Two London based construction companies were prosecuted after a Health and Safety Executive (HSE) inspection identified serious safety breaches on a double basement construction project.
Westminster Magistrates Court heard that emergency services had been called to a property at Bathurst Mews, London, where excavation work to form a double basement was being carried out. They rescued a labourer with a broken arm and reported their concerns about the dangerous site to the Health and safety Executive (HSE).
The HSE inspection found, despite the incident, workers were at risk from falling into deep excavations and there were no propping arrangements to ensure the stability of excavations or the existing building. The inspector immediatley shut down the site. The investigation by HSE found that an independent consultant had raised the same concerns a few months previous but the recommendations had been ignored.
The Principal Contractor Lifehouse (London) Ltd appointed Nu Space Design Ltd as the contractor to carry out the excavation work and one its directors as the site manager. Neither company appointed a competent person to inspect the excavations to ensure they were safe.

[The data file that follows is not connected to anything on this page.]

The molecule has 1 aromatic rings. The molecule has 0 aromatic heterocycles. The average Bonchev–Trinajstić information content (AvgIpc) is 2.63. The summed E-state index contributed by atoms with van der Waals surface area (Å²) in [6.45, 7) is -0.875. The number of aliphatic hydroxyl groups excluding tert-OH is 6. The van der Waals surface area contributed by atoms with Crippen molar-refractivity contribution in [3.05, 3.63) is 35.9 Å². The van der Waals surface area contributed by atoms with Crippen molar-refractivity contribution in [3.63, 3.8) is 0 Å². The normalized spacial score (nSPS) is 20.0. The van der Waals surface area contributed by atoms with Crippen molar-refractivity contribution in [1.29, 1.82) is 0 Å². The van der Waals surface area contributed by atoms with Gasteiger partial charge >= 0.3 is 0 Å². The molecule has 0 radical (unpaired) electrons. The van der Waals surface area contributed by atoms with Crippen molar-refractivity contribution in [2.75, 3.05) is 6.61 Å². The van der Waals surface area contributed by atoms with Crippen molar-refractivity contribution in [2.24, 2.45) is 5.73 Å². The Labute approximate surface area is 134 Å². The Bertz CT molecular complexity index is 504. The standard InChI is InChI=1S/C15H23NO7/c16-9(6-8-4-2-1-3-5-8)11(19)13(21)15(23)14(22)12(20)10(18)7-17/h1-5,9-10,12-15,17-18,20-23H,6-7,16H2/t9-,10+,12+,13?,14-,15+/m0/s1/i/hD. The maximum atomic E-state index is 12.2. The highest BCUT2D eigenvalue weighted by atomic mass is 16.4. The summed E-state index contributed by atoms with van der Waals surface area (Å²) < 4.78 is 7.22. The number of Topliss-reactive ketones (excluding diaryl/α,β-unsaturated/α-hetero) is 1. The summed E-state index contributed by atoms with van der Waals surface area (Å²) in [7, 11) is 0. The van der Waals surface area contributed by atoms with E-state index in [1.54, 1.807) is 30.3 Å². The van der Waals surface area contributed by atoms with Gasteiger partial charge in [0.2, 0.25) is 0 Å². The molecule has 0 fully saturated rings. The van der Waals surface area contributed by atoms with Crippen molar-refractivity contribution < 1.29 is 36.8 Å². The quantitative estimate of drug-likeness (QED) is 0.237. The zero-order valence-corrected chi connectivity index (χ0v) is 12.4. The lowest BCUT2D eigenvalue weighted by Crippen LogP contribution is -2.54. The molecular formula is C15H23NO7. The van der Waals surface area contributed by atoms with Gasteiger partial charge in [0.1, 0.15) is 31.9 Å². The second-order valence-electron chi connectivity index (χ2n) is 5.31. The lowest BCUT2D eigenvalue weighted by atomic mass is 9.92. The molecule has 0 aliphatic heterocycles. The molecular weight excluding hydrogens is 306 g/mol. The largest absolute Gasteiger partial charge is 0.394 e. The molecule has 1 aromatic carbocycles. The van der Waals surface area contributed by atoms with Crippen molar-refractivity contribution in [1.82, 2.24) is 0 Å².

Lifehouse (London) Ltd of 28 Church Road, Stanmore, HA7 4XR pleaded guilty to breaching Regulation 13(1) of the Construction (Design and Management) Regulations 2015 (CDM) and was fined £24,000 and ordered to pay £1,141.50 in costs.
Nu Space (Design) Ltd of 39 Wimborne Avenue, Hayes, UB4 0HQ pleaded guilty to breaching CDM Regulation 15(2) and was fined £20,000 and ordered to pay £1,067.10 in costs.
HSE inspector Andrew Verrall-Withers commented after the hearing:
“Both companies were aware of the dangers on the site following the warnings in a consultant’s report, but they failed to act on the recommendations and a worker was injured.
“When carrying out any construction work, whether new build or refurbishments you have to ensure it is done safely. In this case they should have appointed a competent person to carry out regular inspections of the excavations to ensure they did not collapse onto workers or cause the building to become unstable during the work”.
Notes to editors:
- The Health and Safety Executive (HSE) is Britain’s national regulator for workplace health and safety. It aims to reduce work-related death, injury and ill health. It does so through research, information and advice, promoting training; new or revised regulations and codes of practice, and working with local authority partners by inspection, investigation and enforcement. hse.gov.uk
- More about the legislation referred to in this case can be found at: legislation.gov.uk/
- HSE news releases are available at http://press.hse.gov.uk